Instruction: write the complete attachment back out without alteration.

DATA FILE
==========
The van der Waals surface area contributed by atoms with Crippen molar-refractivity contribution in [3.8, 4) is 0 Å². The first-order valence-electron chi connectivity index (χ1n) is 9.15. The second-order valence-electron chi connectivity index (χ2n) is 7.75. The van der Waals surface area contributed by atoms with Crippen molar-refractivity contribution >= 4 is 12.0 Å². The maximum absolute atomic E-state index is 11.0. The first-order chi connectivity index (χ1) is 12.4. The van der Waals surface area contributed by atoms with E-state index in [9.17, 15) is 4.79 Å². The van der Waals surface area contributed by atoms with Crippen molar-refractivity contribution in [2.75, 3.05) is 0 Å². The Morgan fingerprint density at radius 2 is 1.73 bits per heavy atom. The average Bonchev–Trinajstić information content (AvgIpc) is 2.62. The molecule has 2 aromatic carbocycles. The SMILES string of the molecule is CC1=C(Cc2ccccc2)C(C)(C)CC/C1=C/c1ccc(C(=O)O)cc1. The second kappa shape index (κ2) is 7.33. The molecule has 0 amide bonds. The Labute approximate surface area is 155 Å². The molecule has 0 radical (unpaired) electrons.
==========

The van der Waals surface area contributed by atoms with Crippen molar-refractivity contribution in [3.8, 4) is 0 Å². The first-order valence-electron chi connectivity index (χ1n) is 9.15. The second-order valence-electron chi connectivity index (χ2n) is 7.75. The van der Waals surface area contributed by atoms with Crippen molar-refractivity contribution >= 4 is 12.0 Å². The maximum absolute atomic E-state index is 11.0. The first-order chi connectivity index (χ1) is 12.4. The van der Waals surface area contributed by atoms with E-state index in [9.17, 15) is 4.79 Å². The van der Waals surface area contributed by atoms with Crippen molar-refractivity contribution in [2.75, 3.05) is 0 Å². The Morgan fingerprint density at radius 2 is 1.73 bits per heavy atom. The average Bonchev–Trinajstić information content (AvgIpc) is 2.62. The molecule has 2 aromatic carbocycles. The SMILES string of the molecule is CC1=C(Cc2ccccc2)C(C)(C)CC/C1=C/c1ccc(C(=O)O)cc1. The second kappa shape index (κ2) is 7.33. The molecule has 0 amide bonds. The Labute approximate surface area is 155 Å². The molecule has 0 radical (unpaired) electrons.